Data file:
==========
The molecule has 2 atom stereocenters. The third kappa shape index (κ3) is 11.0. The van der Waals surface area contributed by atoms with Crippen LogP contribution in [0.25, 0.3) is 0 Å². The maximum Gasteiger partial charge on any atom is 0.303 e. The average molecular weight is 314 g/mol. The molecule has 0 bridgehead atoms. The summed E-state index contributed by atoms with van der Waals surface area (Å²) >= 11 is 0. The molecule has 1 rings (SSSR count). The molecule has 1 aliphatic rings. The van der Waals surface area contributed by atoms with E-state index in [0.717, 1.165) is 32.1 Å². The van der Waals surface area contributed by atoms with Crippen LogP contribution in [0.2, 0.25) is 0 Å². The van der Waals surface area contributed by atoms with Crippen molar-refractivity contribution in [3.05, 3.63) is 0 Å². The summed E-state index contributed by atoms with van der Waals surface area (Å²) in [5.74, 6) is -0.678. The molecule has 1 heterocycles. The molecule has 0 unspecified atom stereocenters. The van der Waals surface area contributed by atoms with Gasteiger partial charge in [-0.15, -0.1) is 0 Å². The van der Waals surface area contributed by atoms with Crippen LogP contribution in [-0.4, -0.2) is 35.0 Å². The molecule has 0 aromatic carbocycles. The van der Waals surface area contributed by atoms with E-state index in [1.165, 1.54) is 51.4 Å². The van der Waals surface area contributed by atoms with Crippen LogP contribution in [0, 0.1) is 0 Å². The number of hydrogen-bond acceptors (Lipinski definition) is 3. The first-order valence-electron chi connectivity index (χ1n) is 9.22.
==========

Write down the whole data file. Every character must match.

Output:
The molecule has 2 atom stereocenters. The third kappa shape index (κ3) is 11.0. The van der Waals surface area contributed by atoms with Crippen LogP contribution in [0.25, 0.3) is 0 Å². The maximum Gasteiger partial charge on any atom is 0.303 e. The average molecular weight is 314 g/mol. The molecule has 0 bridgehead atoms. The summed E-state index contributed by atoms with van der Waals surface area (Å²) >= 11 is 0. The molecule has 1 rings (SSSR count). The molecule has 1 aliphatic rings. The van der Waals surface area contributed by atoms with E-state index in [0.717, 1.165) is 32.1 Å². The van der Waals surface area contributed by atoms with Crippen LogP contribution in [0.2, 0.25) is 0 Å². The van der Waals surface area contributed by atoms with Crippen molar-refractivity contribution in [3.05, 3.63) is 0 Å². The summed E-state index contributed by atoms with van der Waals surface area (Å²) in [5.74, 6) is -0.678. The molecule has 1 heterocycles. The molecule has 0 unspecified atom stereocenters. The van der Waals surface area contributed by atoms with Gasteiger partial charge in [-0.15, -0.1) is 0 Å². The van der Waals surface area contributed by atoms with Crippen LogP contribution in [-0.4, -0.2) is 35.0 Å². The molecule has 0 aromatic carbocycles. The van der Waals surface area contributed by atoms with E-state index in [1.165, 1.54) is 51.4 Å². The van der Waals surface area contributed by atoms with Crippen LogP contribution in [0, 0.1) is 0 Å². The number of hydrogen-bond acceptors (Lipinski definition) is 3. The first-order valence-electron chi connectivity index (χ1n) is 9.22.